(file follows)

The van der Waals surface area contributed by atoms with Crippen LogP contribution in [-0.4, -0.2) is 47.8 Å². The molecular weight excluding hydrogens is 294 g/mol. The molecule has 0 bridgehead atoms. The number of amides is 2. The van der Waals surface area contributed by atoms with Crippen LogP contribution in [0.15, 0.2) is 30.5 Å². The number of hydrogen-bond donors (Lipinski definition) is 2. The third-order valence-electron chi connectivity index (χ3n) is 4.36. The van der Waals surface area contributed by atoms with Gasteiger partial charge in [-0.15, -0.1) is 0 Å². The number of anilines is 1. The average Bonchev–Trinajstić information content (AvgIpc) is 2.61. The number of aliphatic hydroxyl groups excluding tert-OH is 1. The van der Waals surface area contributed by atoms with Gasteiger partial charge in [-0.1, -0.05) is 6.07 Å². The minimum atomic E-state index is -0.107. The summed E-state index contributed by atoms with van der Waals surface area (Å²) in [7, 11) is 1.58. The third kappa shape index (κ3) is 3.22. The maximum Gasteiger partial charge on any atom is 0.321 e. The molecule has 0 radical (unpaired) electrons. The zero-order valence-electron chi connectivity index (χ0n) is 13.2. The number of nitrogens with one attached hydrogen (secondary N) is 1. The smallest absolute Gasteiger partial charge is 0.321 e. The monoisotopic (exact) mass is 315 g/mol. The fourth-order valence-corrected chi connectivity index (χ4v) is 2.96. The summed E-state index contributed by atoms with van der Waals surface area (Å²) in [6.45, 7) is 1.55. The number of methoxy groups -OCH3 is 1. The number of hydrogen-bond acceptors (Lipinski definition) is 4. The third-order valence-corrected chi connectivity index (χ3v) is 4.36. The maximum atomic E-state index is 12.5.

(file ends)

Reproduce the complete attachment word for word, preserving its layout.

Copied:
The van der Waals surface area contributed by atoms with Crippen LogP contribution in [-0.4, -0.2) is 47.8 Å². The molecular weight excluding hydrogens is 294 g/mol. The molecule has 0 bridgehead atoms. The number of amides is 2. The van der Waals surface area contributed by atoms with Crippen LogP contribution in [0.15, 0.2) is 30.5 Å². The number of hydrogen-bond donors (Lipinski definition) is 2. The third-order valence-electron chi connectivity index (χ3n) is 4.36. The van der Waals surface area contributed by atoms with Gasteiger partial charge in [-0.15, -0.1) is 0 Å². The number of anilines is 1. The average Bonchev–Trinajstić information content (AvgIpc) is 2.61. The number of aliphatic hydroxyl groups excluding tert-OH is 1. The van der Waals surface area contributed by atoms with Gasteiger partial charge in [-0.1, -0.05) is 6.07 Å². The minimum atomic E-state index is -0.107. The summed E-state index contributed by atoms with van der Waals surface area (Å²) in [7, 11) is 1.58. The third kappa shape index (κ3) is 3.22. The maximum Gasteiger partial charge on any atom is 0.321 e. The molecule has 0 radical (unpaired) electrons. The zero-order valence-electron chi connectivity index (χ0n) is 13.2. The number of nitrogens with one attached hydrogen (secondary N) is 1. The smallest absolute Gasteiger partial charge is 0.321 e. The monoisotopic (exact) mass is 315 g/mol. The fourth-order valence-corrected chi connectivity index (χ4v) is 2.96. The summed E-state index contributed by atoms with van der Waals surface area (Å²) in [6.45, 7) is 1.55. The number of methoxy groups -OCH3 is 1. The number of hydrogen-bond acceptors (Lipinski definition) is 4. The third-order valence-corrected chi connectivity index (χ3v) is 4.36. The maximum atomic E-state index is 12.5.